He’s back on the bike and anger is being left behind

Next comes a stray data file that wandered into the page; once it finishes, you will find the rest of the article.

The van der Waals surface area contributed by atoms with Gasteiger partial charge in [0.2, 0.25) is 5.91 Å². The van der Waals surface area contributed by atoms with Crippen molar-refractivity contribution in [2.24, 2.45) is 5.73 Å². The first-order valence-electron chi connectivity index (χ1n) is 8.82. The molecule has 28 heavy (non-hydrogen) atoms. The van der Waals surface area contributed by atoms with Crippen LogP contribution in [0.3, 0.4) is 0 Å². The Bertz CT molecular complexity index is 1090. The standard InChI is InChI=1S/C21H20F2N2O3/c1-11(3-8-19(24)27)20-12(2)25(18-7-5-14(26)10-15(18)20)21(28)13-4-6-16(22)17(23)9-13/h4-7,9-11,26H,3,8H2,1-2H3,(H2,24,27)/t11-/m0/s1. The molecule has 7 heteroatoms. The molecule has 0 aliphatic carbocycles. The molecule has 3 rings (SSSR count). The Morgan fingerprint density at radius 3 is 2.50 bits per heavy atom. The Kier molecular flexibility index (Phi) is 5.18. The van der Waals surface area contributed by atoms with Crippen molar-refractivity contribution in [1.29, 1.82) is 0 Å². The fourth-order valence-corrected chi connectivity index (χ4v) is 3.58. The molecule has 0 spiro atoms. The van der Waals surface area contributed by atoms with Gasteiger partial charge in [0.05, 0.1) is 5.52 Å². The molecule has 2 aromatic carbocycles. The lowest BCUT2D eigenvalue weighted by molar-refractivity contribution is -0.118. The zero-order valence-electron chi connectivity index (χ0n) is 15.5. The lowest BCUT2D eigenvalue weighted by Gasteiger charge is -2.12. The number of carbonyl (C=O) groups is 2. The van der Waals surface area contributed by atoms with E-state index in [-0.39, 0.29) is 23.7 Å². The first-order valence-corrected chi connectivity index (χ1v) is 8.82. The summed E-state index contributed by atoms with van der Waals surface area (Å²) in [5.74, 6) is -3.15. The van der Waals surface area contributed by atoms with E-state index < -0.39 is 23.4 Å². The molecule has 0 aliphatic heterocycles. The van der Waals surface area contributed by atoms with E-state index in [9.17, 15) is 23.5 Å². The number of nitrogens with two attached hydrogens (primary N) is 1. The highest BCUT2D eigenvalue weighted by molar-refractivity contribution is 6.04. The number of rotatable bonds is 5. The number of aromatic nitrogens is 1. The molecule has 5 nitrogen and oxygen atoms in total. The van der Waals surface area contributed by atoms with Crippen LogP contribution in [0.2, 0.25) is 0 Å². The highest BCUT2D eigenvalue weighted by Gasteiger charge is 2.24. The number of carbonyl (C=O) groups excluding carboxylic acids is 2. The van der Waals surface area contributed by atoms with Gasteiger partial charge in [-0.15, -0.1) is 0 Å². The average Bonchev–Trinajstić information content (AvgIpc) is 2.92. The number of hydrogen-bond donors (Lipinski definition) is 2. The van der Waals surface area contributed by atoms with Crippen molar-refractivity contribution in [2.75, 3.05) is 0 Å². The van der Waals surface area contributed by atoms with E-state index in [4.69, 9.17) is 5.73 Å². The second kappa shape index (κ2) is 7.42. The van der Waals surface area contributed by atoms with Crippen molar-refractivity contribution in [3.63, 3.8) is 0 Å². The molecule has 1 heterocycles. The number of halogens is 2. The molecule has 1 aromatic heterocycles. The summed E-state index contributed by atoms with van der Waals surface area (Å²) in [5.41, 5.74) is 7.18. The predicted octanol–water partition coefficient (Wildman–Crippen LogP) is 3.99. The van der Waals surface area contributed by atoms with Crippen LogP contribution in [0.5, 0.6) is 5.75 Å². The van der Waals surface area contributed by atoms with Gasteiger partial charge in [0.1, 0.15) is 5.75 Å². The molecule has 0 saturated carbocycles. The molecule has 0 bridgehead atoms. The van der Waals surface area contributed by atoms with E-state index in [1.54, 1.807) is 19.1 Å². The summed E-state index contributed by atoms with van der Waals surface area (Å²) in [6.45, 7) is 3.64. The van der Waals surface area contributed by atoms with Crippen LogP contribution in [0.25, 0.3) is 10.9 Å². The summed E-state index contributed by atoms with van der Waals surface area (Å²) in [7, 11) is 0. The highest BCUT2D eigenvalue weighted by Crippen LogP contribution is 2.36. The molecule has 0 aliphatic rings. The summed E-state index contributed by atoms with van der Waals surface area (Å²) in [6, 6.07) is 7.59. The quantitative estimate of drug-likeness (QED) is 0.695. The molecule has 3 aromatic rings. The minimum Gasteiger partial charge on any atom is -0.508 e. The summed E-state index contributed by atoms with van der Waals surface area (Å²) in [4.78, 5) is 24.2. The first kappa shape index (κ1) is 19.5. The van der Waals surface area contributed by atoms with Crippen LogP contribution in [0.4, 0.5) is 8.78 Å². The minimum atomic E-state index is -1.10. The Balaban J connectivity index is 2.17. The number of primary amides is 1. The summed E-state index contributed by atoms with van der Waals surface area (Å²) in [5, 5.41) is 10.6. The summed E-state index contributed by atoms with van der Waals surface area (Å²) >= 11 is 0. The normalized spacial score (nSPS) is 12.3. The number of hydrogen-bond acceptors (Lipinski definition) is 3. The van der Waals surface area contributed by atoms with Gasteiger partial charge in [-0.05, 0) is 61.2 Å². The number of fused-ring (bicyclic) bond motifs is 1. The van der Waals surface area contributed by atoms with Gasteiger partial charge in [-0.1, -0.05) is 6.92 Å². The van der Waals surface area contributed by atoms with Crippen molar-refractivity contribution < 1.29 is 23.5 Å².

GLENWOOD SPRINGS, Colo. Mac Burnett is beyond being angry.Instead, he’s back to bicycling. Short of seeing justice done, it may be the best form of revenge after the Rifle resident was hit by a vehicle while biking in 2005. The driver never has been found.Fourteen months after the Nov. 16, 2005, accident, Burnett has given up on hoping that whoever left him seriously injured will ever be arrested.”I think they got away with it,” he said.But he’s stopped being frustrated abut that.”I’ve gone beyond that now. Whoever it was is going to have to deal with it and I’ve got to get on with my life. I’m not wasting energy being mad over this. It’s happened and I’m back to normal, I think.”You can’t spend your life being mad at someone.”Instead, Burnett is back pursuing his lifelong passion of bicycling. At 70 years old, he returned to riding about four months after his accident, and got in a couple of thousand miles on his bike last year.As impressive as that sounds, it still is about half of what he used to ride before the accident. His bicycling has changed in other ways as well.”We have a new routine now. I don’t go (riding) anywhere without laying out the plan so my wife knows where I’m at,” Burnett said. “I’ll have to admit I’m much more nervous on the road and I’ll have to get over that. That’s been the hardest part, is being comfortable out there again.”Burnett was thrown more than 60 feet when he was hit from behind while cycling on Garfield County Road 294 just outside Rifle city limits. He later learned that a witness saw the driver get out of the car and yell something at Burnett before driving off.Burnett initially was diagnosed as having a broken leg, cracked vertebrae and bruising. Later, it was determined he had internal bleeding in his head, and he was rushed to St. Mary’s Hospital in Grand Junction just before Christmas 2005 so doctors could remove a blood clot from his brain. Burnett had been wearing a helmet when he was hit.He continued to deal with bouts of dizziness after the operation.The accident left Burnett with tens of thousands of dollars in medical bills, which he expects his various forms of insurance will fully cover. He’s guessing that whoever hit him didn’t have any insurance anyway, so it wouldn’t have mattered from that perspective if the person had been caught.Still, Burnett and the Colorado State Patrol had hoped for a time last year that they had a lead that have at least might have brought the driver to justice. A local glass company representative told investigators that someone had brought a silver Nissan – similar to the car described by the witness to the accident – in to have a windshield repaired after the hit-and-run. The damage supposedly had resulted from a run-in with a deer, but it didn’t appear consistent with that kind of accident to the glass company.The State Patrol sent the windshield off to the Colorado Bureau of Investigation, along with a cloth sample from the jacket Burnett was wearing when he was hit. Capt. Rich Duran, of the CSP’s Glenwood patrol office, said investigators had hoped to discover fiber or blood evidence linking the windshield to Burnett or his jacket, but none was found.The CBI didn’t come across evidence that a deer had been hit either, Duran said. And he said it also appeared the car with the broken windshield had once had a protective “bra” cover, just as the car described by the accident witness had. But it wasn’t clear if it had been removed after the accident or sometime earlier.Still, Duran said authorities have ruled out the car examined by investigators as the one that struck Burnett.Burnett thinks police could have done a better job and moved more quickly in the investigation.”I’m disappointed that they didn’t do more, but not being a police officer I don’t know what they’re dealing with. I certainly would have liked to have gotten some positive results on it.”Duran said investigators examined state motor vehicle records and found about 20 or 30 vehicles in Garfield County similar to the one described by the accident witness. He said they tried to contact all those vehicle owners but could find no one who was in the area of the accident when it occurred or had vehicle damage suggesting a link to the accident.”It is frustrating when something like this happens because it’s somebody’s life, and of course being hit by a vehicle riding a bicycle is pretty substantial,” Duran said.”It’s frustrating not only for (Burnett) I would imagine but also us. Of course we want to take somebody to justice,” he said.Meanwhile, Burnett is moving on not just in his bike riding but his job, at an age when many people are far less physically active and are retired. Last year, he worked as a state contractor helping direct efforts to smother and cool an underground coal seam fire in South Canyon. In 2002 that fire surfaced and ignited a wildfire that destroyed some 30 homes in the Glenwood Springs area. Burnett also is working on a bid on another coal mine fire project.Burnett’s not letting an irresponsible driver’s actions interfere with his life. He figures that as long as he feels good enough, why stop working – or biking.Contact Dennis Webb: email@example.comPost Independent, Glenwood Springs Colorado CO
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